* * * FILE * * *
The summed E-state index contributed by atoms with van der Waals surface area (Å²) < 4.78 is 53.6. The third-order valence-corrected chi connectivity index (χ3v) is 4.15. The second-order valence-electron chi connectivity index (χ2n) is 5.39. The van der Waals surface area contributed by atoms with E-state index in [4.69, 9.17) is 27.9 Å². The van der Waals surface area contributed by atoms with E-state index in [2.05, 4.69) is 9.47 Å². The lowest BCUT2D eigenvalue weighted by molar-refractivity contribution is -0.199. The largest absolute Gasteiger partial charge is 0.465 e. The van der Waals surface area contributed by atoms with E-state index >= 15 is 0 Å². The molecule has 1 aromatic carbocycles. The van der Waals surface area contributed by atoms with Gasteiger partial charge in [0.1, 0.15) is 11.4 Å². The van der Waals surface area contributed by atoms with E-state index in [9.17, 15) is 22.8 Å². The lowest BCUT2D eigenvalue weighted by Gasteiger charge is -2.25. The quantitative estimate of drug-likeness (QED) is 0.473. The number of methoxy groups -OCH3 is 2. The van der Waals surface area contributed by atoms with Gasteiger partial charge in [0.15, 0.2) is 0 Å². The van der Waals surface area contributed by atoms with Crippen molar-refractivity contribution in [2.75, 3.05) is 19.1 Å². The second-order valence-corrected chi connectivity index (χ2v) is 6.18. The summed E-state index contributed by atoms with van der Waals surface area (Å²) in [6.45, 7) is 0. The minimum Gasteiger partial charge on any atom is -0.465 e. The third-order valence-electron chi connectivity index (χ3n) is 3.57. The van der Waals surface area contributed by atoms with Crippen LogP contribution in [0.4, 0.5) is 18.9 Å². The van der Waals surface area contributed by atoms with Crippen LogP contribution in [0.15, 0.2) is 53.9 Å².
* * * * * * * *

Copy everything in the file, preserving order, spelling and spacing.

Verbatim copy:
The summed E-state index contributed by atoms with van der Waals surface area (Å²) < 4.78 is 53.6. The third-order valence-corrected chi connectivity index (χ3v) is 4.15. The second-order valence-electron chi connectivity index (χ2n) is 5.39. The van der Waals surface area contributed by atoms with E-state index in [4.69, 9.17) is 27.9 Å². The van der Waals surface area contributed by atoms with E-state index in [2.05, 4.69) is 9.47 Å². The lowest BCUT2D eigenvalue weighted by molar-refractivity contribution is -0.199. The largest absolute Gasteiger partial charge is 0.465 e. The van der Waals surface area contributed by atoms with E-state index >= 15 is 0 Å². The molecule has 1 aromatic carbocycles. The van der Waals surface area contributed by atoms with Gasteiger partial charge in [0.1, 0.15) is 11.4 Å². The van der Waals surface area contributed by atoms with E-state index in [9.17, 15) is 22.8 Å². The lowest BCUT2D eigenvalue weighted by Gasteiger charge is -2.25. The quantitative estimate of drug-likeness (QED) is 0.473. The number of methoxy groups -OCH3 is 2. The van der Waals surface area contributed by atoms with Gasteiger partial charge in [0.15, 0.2) is 0 Å². The van der Waals surface area contributed by atoms with Crippen molar-refractivity contribution in [2.75, 3.05) is 19.1 Å². The second-order valence-corrected chi connectivity index (χ2v) is 6.18. The summed E-state index contributed by atoms with van der Waals surface area (Å²) in [6.45, 7) is 0. The minimum Gasteiger partial charge on any atom is -0.465 e. The third-order valence-electron chi connectivity index (χ3n) is 3.57. The van der Waals surface area contributed by atoms with Crippen LogP contribution in [0.4, 0.5) is 18.9 Å². The van der Waals surface area contributed by atoms with Crippen LogP contribution in [0.15, 0.2) is 53.9 Å².